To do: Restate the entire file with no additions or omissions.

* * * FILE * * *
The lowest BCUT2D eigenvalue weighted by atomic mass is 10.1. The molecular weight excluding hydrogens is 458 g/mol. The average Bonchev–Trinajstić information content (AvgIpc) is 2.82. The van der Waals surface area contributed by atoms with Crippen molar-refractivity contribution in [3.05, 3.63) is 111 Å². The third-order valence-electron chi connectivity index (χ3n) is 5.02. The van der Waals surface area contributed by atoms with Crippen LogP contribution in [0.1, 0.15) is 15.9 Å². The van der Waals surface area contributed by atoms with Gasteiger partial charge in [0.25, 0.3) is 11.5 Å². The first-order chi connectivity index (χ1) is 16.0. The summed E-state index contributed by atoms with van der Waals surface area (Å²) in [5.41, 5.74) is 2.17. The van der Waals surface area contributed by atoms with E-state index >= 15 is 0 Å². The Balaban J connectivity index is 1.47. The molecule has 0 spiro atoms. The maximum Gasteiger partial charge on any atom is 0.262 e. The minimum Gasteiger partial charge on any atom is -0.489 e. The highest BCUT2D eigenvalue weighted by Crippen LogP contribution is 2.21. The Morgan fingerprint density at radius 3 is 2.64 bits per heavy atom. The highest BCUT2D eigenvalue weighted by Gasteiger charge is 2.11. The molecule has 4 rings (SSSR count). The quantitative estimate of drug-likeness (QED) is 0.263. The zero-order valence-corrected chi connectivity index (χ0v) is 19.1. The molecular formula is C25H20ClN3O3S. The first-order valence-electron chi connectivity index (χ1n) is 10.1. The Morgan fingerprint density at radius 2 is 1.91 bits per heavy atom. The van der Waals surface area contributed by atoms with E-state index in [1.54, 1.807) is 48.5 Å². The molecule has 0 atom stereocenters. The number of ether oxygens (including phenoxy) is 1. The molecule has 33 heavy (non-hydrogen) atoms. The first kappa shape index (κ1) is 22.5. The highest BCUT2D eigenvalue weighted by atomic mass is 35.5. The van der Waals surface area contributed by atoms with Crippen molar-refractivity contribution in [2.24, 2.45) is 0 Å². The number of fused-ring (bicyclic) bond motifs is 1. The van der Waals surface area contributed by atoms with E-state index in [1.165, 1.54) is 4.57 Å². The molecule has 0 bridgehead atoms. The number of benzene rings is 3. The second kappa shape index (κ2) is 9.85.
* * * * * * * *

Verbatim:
The lowest BCUT2D eigenvalue weighted by atomic mass is 10.1. The molecular weight excluding hydrogens is 458 g/mol. The average Bonchev–Trinajstić information content (AvgIpc) is 2.82. The van der Waals surface area contributed by atoms with Crippen molar-refractivity contribution in [3.05, 3.63) is 111 Å². The third-order valence-electron chi connectivity index (χ3n) is 5.02. The van der Waals surface area contributed by atoms with Crippen LogP contribution in [0.1, 0.15) is 15.9 Å². The van der Waals surface area contributed by atoms with Gasteiger partial charge in [0.25, 0.3) is 11.5 Å². The first-order chi connectivity index (χ1) is 16.0. The summed E-state index contributed by atoms with van der Waals surface area (Å²) in [5.41, 5.74) is 2.17. The van der Waals surface area contributed by atoms with E-state index >= 15 is 0 Å². The Balaban J connectivity index is 1.47. The molecule has 0 spiro atoms. The maximum Gasteiger partial charge on any atom is 0.262 e. The minimum Gasteiger partial charge on any atom is -0.489 e. The highest BCUT2D eigenvalue weighted by Crippen LogP contribution is 2.21. The Morgan fingerprint density at radius 3 is 2.64 bits per heavy atom. The highest BCUT2D eigenvalue weighted by Gasteiger charge is 2.11. The molecule has 4 rings (SSSR count). The quantitative estimate of drug-likeness (QED) is 0.263. The zero-order valence-corrected chi connectivity index (χ0v) is 19.1. The molecular formula is C25H20ClN3O3S. The first-order valence-electron chi connectivity index (χ1n) is 10.1. The Morgan fingerprint density at radius 2 is 1.91 bits per heavy atom. The van der Waals surface area contributed by atoms with E-state index in [1.54, 1.807) is 48.5 Å². The molecule has 0 atom stereocenters. The number of ether oxygens (including phenoxy) is 1. The molecule has 33 heavy (non-hydrogen) atoms. The first kappa shape index (κ1) is 22.5. The highest BCUT2D eigenvalue weighted by atomic mass is 35.5. The van der Waals surface area contributed by atoms with Crippen molar-refractivity contribution in [2.24, 2.45) is 0 Å². The number of fused-ring (bicyclic) bond motifs is 1. The van der Waals surface area contributed by atoms with E-state index in [1.165, 1.54) is 4.57 Å². The molecule has 0 bridgehead atoms. The number of benzene rings is 3. The second kappa shape index (κ2) is 9.85.